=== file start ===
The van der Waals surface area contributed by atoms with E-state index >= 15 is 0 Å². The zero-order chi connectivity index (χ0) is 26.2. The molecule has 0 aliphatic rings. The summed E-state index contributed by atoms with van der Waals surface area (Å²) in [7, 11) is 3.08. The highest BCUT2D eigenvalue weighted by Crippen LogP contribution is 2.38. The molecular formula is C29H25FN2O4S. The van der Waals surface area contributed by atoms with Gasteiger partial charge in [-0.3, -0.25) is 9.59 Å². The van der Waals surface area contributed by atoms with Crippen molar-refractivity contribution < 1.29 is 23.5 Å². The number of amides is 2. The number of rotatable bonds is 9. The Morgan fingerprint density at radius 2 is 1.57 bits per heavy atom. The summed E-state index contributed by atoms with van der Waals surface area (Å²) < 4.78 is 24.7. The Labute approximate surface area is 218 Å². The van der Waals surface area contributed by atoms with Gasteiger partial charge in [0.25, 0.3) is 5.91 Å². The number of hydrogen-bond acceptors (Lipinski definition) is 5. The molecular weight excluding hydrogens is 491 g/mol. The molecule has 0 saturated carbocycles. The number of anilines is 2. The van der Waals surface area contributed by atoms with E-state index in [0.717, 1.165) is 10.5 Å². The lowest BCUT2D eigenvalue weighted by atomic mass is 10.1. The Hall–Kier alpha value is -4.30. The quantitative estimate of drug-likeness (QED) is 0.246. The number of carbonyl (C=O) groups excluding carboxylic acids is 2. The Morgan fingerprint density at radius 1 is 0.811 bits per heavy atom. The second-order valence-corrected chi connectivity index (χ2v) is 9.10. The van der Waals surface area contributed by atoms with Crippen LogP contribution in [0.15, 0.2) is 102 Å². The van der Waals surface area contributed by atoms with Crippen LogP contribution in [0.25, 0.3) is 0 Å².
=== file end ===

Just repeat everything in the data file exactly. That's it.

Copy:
The van der Waals surface area contributed by atoms with E-state index >= 15 is 0 Å². The zero-order chi connectivity index (χ0) is 26.2. The molecule has 0 aliphatic rings. The summed E-state index contributed by atoms with van der Waals surface area (Å²) in [7, 11) is 3.08. The highest BCUT2D eigenvalue weighted by Crippen LogP contribution is 2.38. The molecular formula is C29H25FN2O4S. The van der Waals surface area contributed by atoms with Gasteiger partial charge in [-0.3, -0.25) is 9.59 Å². The van der Waals surface area contributed by atoms with Crippen molar-refractivity contribution < 1.29 is 23.5 Å². The number of amides is 2. The number of rotatable bonds is 9. The Morgan fingerprint density at radius 2 is 1.57 bits per heavy atom. The summed E-state index contributed by atoms with van der Waals surface area (Å²) < 4.78 is 24.7. The Labute approximate surface area is 218 Å². The van der Waals surface area contributed by atoms with Gasteiger partial charge in [0.25, 0.3) is 5.91 Å². The number of hydrogen-bond acceptors (Lipinski definition) is 5. The molecular weight excluding hydrogens is 491 g/mol. The molecule has 0 saturated carbocycles. The number of anilines is 2. The van der Waals surface area contributed by atoms with E-state index in [0.717, 1.165) is 10.5 Å². The lowest BCUT2D eigenvalue weighted by atomic mass is 10.1. The Hall–Kier alpha value is -4.30. The quantitative estimate of drug-likeness (QED) is 0.246. The number of carbonyl (C=O) groups excluding carboxylic acids is 2. The Morgan fingerprint density at radius 1 is 0.811 bits per heavy atom. The second-order valence-corrected chi connectivity index (χ2v) is 9.10. The van der Waals surface area contributed by atoms with Crippen LogP contribution in [0.15, 0.2) is 102 Å². The van der Waals surface area contributed by atoms with Crippen LogP contribution in [0.25, 0.3) is 0 Å².